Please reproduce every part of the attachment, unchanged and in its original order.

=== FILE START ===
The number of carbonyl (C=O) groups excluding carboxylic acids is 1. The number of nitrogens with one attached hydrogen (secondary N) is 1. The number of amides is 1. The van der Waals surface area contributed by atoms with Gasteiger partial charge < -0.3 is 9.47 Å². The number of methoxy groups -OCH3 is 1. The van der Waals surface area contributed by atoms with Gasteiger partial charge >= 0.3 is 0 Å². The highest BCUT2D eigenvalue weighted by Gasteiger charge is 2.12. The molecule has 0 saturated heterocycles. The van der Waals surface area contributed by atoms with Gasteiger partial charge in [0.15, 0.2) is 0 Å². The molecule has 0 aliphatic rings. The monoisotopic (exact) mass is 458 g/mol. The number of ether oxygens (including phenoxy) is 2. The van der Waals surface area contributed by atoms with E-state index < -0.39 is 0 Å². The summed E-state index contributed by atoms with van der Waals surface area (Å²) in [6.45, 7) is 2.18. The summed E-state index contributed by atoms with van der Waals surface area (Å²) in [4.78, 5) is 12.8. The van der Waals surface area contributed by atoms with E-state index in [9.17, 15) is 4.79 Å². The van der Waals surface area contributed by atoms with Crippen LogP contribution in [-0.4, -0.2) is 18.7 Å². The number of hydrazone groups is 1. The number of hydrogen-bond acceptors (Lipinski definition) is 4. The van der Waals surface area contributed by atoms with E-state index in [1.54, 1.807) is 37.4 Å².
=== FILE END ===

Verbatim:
The number of carbonyl (C=O) groups excluding carboxylic acids is 1. The number of nitrogens with one attached hydrogen (secondary N) is 1. The number of amides is 1. The van der Waals surface area contributed by atoms with Gasteiger partial charge < -0.3 is 9.47 Å². The number of methoxy groups -OCH3 is 1. The van der Waals surface area contributed by atoms with Gasteiger partial charge >= 0.3 is 0 Å². The highest BCUT2D eigenvalue weighted by Gasteiger charge is 2.12. The molecule has 0 saturated heterocycles. The van der Waals surface area contributed by atoms with Gasteiger partial charge in [0.15, 0.2) is 0 Å². The molecule has 0 aliphatic rings. The monoisotopic (exact) mass is 458 g/mol. The number of ether oxygens (including phenoxy) is 2. The van der Waals surface area contributed by atoms with E-state index < -0.39 is 0 Å². The summed E-state index contributed by atoms with van der Waals surface area (Å²) in [6.45, 7) is 2.18. The summed E-state index contributed by atoms with van der Waals surface area (Å²) in [4.78, 5) is 12.8. The van der Waals surface area contributed by atoms with E-state index in [9.17, 15) is 4.79 Å². The van der Waals surface area contributed by atoms with Crippen LogP contribution in [-0.4, -0.2) is 18.7 Å². The number of hydrazone groups is 1. The number of hydrogen-bond acceptors (Lipinski definition) is 4. The van der Waals surface area contributed by atoms with E-state index in [1.54, 1.807) is 37.4 Å².